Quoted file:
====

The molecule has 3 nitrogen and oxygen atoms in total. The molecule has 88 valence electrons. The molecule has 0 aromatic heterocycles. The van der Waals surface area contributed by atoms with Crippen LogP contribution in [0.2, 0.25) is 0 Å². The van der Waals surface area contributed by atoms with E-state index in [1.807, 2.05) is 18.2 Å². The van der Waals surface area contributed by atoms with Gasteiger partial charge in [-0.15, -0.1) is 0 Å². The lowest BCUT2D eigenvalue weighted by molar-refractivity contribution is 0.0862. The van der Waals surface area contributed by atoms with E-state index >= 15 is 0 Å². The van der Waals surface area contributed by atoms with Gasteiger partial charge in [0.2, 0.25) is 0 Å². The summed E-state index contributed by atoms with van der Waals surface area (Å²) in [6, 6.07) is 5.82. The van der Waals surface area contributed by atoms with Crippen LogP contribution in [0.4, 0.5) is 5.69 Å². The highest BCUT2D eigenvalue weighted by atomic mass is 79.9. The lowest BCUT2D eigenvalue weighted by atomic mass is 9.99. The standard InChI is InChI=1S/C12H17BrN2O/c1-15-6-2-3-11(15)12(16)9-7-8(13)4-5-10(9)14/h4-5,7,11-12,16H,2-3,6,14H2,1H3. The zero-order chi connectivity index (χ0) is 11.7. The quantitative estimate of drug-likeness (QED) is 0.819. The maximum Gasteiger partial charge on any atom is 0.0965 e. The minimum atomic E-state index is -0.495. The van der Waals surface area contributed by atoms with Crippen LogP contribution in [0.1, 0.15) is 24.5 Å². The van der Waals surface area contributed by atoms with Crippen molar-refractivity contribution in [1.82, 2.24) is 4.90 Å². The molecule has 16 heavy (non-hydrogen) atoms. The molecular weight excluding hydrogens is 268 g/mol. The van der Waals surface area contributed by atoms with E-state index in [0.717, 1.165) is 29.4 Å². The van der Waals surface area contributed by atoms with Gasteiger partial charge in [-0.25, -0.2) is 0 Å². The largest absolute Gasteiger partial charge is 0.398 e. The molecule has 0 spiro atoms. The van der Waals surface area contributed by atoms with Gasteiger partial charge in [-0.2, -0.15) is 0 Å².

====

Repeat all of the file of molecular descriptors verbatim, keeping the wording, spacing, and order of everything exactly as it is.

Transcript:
The molecule has 3 nitrogen and oxygen atoms in total. The molecule has 88 valence electrons. The molecule has 0 aromatic heterocycles. The van der Waals surface area contributed by atoms with Crippen LogP contribution in [0.2, 0.25) is 0 Å². The van der Waals surface area contributed by atoms with E-state index in [1.807, 2.05) is 18.2 Å². The van der Waals surface area contributed by atoms with Gasteiger partial charge in [-0.15, -0.1) is 0 Å². The lowest BCUT2D eigenvalue weighted by molar-refractivity contribution is 0.0862. The van der Waals surface area contributed by atoms with E-state index >= 15 is 0 Å². The van der Waals surface area contributed by atoms with Gasteiger partial charge in [0.2, 0.25) is 0 Å². The summed E-state index contributed by atoms with van der Waals surface area (Å²) in [6, 6.07) is 5.82. The van der Waals surface area contributed by atoms with Crippen LogP contribution in [0.4, 0.5) is 5.69 Å². The highest BCUT2D eigenvalue weighted by atomic mass is 79.9. The lowest BCUT2D eigenvalue weighted by atomic mass is 9.99. The standard InChI is InChI=1S/C12H17BrN2O/c1-15-6-2-3-11(15)12(16)9-7-8(13)4-5-10(9)14/h4-5,7,11-12,16H,2-3,6,14H2,1H3. The zero-order chi connectivity index (χ0) is 11.7. The quantitative estimate of drug-likeness (QED) is 0.819. The maximum Gasteiger partial charge on any atom is 0.0965 e. The minimum atomic E-state index is -0.495. The van der Waals surface area contributed by atoms with Crippen LogP contribution in [0.1, 0.15) is 24.5 Å². The van der Waals surface area contributed by atoms with Crippen molar-refractivity contribution in [1.82, 2.24) is 4.90 Å². The molecule has 16 heavy (non-hydrogen) atoms. The molecular weight excluding hydrogens is 268 g/mol. The van der Waals surface area contributed by atoms with E-state index in [0.717, 1.165) is 29.4 Å². The van der Waals surface area contributed by atoms with Gasteiger partial charge in [-0.25, -0.2) is 0 Å². The largest absolute Gasteiger partial charge is 0.398 e. The molecule has 0 spiro atoms. The van der Waals surface area contributed by atoms with Gasteiger partial charge in [-0.2, -0.15) is 0 Å².